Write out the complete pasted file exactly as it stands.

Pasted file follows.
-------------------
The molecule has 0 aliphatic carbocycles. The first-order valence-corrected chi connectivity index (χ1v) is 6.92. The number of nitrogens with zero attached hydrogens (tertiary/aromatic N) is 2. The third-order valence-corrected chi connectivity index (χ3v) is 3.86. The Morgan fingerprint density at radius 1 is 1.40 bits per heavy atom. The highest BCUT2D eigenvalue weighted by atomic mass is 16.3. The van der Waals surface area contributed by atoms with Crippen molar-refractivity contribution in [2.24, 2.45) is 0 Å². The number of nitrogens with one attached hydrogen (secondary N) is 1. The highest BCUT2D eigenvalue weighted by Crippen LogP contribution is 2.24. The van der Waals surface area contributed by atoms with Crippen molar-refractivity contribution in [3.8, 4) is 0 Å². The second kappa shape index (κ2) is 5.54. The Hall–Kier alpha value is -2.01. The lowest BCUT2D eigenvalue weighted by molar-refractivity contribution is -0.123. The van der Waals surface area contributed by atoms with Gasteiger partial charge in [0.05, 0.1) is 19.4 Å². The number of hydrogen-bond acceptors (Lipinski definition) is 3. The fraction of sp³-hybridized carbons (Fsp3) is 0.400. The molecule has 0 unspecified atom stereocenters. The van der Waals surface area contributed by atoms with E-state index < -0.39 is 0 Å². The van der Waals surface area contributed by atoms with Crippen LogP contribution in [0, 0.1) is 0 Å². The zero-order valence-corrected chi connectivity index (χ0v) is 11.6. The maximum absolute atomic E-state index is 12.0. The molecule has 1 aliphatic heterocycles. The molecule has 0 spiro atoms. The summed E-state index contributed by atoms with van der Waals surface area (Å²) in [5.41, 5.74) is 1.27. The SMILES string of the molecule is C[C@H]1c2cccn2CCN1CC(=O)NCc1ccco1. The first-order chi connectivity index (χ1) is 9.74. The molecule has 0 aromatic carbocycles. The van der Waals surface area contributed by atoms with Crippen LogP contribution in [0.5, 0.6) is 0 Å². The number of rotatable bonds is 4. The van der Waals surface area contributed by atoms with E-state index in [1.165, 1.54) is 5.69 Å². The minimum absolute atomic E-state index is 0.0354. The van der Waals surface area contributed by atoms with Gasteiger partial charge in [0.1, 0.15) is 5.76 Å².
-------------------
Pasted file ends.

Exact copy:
The molecule has 0 aliphatic carbocycles. The first-order valence-corrected chi connectivity index (χ1v) is 6.92. The number of nitrogens with zero attached hydrogens (tertiary/aromatic N) is 2. The third-order valence-corrected chi connectivity index (χ3v) is 3.86. The Morgan fingerprint density at radius 1 is 1.40 bits per heavy atom. The highest BCUT2D eigenvalue weighted by atomic mass is 16.3. The van der Waals surface area contributed by atoms with Crippen molar-refractivity contribution in [2.24, 2.45) is 0 Å². The number of nitrogens with one attached hydrogen (secondary N) is 1. The highest BCUT2D eigenvalue weighted by Crippen LogP contribution is 2.24. The van der Waals surface area contributed by atoms with Crippen molar-refractivity contribution in [3.8, 4) is 0 Å². The second kappa shape index (κ2) is 5.54. The Hall–Kier alpha value is -2.01. The lowest BCUT2D eigenvalue weighted by molar-refractivity contribution is -0.123. The van der Waals surface area contributed by atoms with Gasteiger partial charge in [0.05, 0.1) is 19.4 Å². The number of hydrogen-bond acceptors (Lipinski definition) is 3. The fraction of sp³-hybridized carbons (Fsp3) is 0.400. The molecule has 0 unspecified atom stereocenters. The van der Waals surface area contributed by atoms with E-state index < -0.39 is 0 Å². The van der Waals surface area contributed by atoms with Crippen LogP contribution in [0, 0.1) is 0 Å². The zero-order valence-corrected chi connectivity index (χ0v) is 11.6. The maximum absolute atomic E-state index is 12.0. The molecule has 1 aliphatic heterocycles. The molecule has 0 spiro atoms. The summed E-state index contributed by atoms with van der Waals surface area (Å²) in [5.41, 5.74) is 1.27. The SMILES string of the molecule is C[C@H]1c2cccn2CCN1CC(=O)NCc1ccco1. The first-order chi connectivity index (χ1) is 9.74. The molecule has 0 aromatic carbocycles. The van der Waals surface area contributed by atoms with Crippen LogP contribution in [0.5, 0.6) is 0 Å². The number of rotatable bonds is 4. The van der Waals surface area contributed by atoms with E-state index in [1.165, 1.54) is 5.69 Å². The minimum absolute atomic E-state index is 0.0354. The van der Waals surface area contributed by atoms with Gasteiger partial charge in [0.1, 0.15) is 5.76 Å².